Conversations in Management: The Flying Car

“We wanted flying cars, instead we got 140 characters.”

Peter Thiel.

1924 Flying CarPeter Thiel is a billionaire. He’s the co-founder of PayPal, a business that pioneered e-commerce and is now valued at $50 billion. He was also the first external investor in Facebook. It’s a $200 billion company that’s transformed how 1.4 billion people—that’s 20% of the world’s population—communicate with each other. That’s a lot of billions to be associated with and it’s earned him the right to dabble as a Silicon Valley “techno-libertarian-futurist.” In that capacity he funds things like longevity therapies, seasteading and artificial intelligence. Thiel’s concerned that our vision of the future is becoming constricted and that we’re substituting incremental improvements for ground-breaking change. He wants us to move, as he calls it, from zero to one. That means creating something from nothing instead of something that’s just new and improved. It’s easy to see what he means. For all the excitement surrounding Tesla Motors, the Model S is still just a 21st century version of a vehicle that was first produced in the 1880s. No surprise then, Thiel despairs that while Twitter’s great; it isn’t exactly in the class of a flying car.

But despair no longer! Two manufacturers—AeroMobil and Terrafugia—claim to be on the cusp of bringing a flying car to market. They’re both sleek, folding wing models. AeroMobil boasts, “As a car it fits into any standard parking space, uses regular gasoline, and can be used in road traffic just like any other car.” Terrafugia notes their model, “can fly in and out of over 5,000 public airports in the U.S. and is the only light aircraft designed to meet Federal Motor Vehicle Safety Standards.” Both come with, “a full-vehicle parachute for additional safety.” That business about parachutes might cool the ardor of many early adopters. On the other hand, it probably doesn’t reflect the manufacturer’s pessimism any more than, say, the hundred or so airbags traditional automobiles sport these days. At least it’s standard. Rumor has it that in an effort to hold down costs, the companies are dispensing with popular options like radios and cup holders. When asked if the flying car came with a navigation system, a spokesperson explained one wasn’t necessary since from 10,000 feet you could pretty much figure out where you were headed. As for air conditioning, he suggested you open a window. With an MSRP of roughly $500,000 you might think owning a flying car is beyond your reach. Fortunately, generous government subsidies are likely to bring the price down to about $30K and you’ll be able to get an ultra-low nautical mileage lease for about $199 a month (in theory at any rate). Either way, you’ll still need both a driver’s and pilot’s license.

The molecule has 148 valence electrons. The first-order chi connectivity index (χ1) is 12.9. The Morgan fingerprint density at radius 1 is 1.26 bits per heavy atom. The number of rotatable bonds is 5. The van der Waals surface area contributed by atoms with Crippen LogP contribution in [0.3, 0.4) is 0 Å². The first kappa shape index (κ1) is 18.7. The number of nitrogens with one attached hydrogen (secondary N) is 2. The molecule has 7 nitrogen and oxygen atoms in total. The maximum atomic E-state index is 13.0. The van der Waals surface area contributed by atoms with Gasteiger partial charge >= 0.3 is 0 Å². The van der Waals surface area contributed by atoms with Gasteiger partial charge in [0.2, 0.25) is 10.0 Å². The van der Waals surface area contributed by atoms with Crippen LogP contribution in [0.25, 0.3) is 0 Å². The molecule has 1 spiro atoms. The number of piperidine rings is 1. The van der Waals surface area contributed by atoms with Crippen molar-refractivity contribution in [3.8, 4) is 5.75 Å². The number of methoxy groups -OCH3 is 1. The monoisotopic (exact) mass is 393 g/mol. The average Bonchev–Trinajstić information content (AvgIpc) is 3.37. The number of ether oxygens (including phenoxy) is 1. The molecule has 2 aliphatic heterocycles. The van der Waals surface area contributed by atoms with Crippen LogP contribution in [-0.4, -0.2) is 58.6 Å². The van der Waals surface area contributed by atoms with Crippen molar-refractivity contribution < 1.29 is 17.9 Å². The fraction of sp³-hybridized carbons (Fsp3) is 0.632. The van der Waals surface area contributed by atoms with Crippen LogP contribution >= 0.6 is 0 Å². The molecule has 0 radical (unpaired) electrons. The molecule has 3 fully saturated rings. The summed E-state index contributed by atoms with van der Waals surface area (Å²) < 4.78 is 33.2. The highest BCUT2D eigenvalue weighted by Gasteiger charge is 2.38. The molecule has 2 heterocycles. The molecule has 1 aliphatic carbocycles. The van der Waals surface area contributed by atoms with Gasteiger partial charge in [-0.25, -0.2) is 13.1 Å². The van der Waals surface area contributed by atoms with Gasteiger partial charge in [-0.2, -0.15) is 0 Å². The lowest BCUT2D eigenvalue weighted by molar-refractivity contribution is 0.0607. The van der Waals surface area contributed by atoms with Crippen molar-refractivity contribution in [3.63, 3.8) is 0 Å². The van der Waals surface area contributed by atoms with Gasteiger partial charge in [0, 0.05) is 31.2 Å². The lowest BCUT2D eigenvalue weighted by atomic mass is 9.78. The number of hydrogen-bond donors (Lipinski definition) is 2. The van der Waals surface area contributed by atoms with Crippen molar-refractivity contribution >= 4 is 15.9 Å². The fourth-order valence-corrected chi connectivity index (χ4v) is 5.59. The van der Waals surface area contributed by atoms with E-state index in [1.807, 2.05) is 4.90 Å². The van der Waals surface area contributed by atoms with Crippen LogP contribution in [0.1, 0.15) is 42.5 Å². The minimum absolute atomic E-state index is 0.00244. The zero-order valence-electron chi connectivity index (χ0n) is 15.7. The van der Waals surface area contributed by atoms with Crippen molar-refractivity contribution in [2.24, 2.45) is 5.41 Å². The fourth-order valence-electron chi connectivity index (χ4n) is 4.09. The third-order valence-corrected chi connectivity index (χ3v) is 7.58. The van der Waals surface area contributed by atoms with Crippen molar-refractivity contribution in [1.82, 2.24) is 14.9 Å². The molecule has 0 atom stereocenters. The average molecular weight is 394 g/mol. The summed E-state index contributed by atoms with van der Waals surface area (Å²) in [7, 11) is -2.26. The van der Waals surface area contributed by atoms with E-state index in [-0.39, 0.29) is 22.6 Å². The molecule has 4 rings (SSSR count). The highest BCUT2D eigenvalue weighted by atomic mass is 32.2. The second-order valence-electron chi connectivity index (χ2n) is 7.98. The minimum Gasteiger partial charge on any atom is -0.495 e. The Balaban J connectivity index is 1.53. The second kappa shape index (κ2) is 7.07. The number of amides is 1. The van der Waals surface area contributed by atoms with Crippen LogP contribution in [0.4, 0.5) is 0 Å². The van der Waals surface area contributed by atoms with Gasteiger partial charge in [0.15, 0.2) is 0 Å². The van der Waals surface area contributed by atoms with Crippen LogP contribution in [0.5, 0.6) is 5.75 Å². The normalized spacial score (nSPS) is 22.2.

Oddly enough, this is exactly the kind of vehicle that WWI Ace Eddie Rickenbacker described in a 1924 article for Popular Mechanics. He predicted that within 20 years cars with folded wings will travel the roads and, “when on a straight stretch of road they can be spread and take to the air.” He didn’t mention anything about parachutes. In other words, like a Tesla, we’re supposed to be thrilled by a new and improved 1924 model flying car. Maybe not. Let’s stop being enthralled by incremental change. Kaizen only produces more of the same. The iPhone 6S will be better, but stand in line? Fuggedaboutit! No matter where you are in your life journey, take Thiel’s advice and start moving from zero to one. You’ll find your happiness soaring higher than a flying car!     —Ebert

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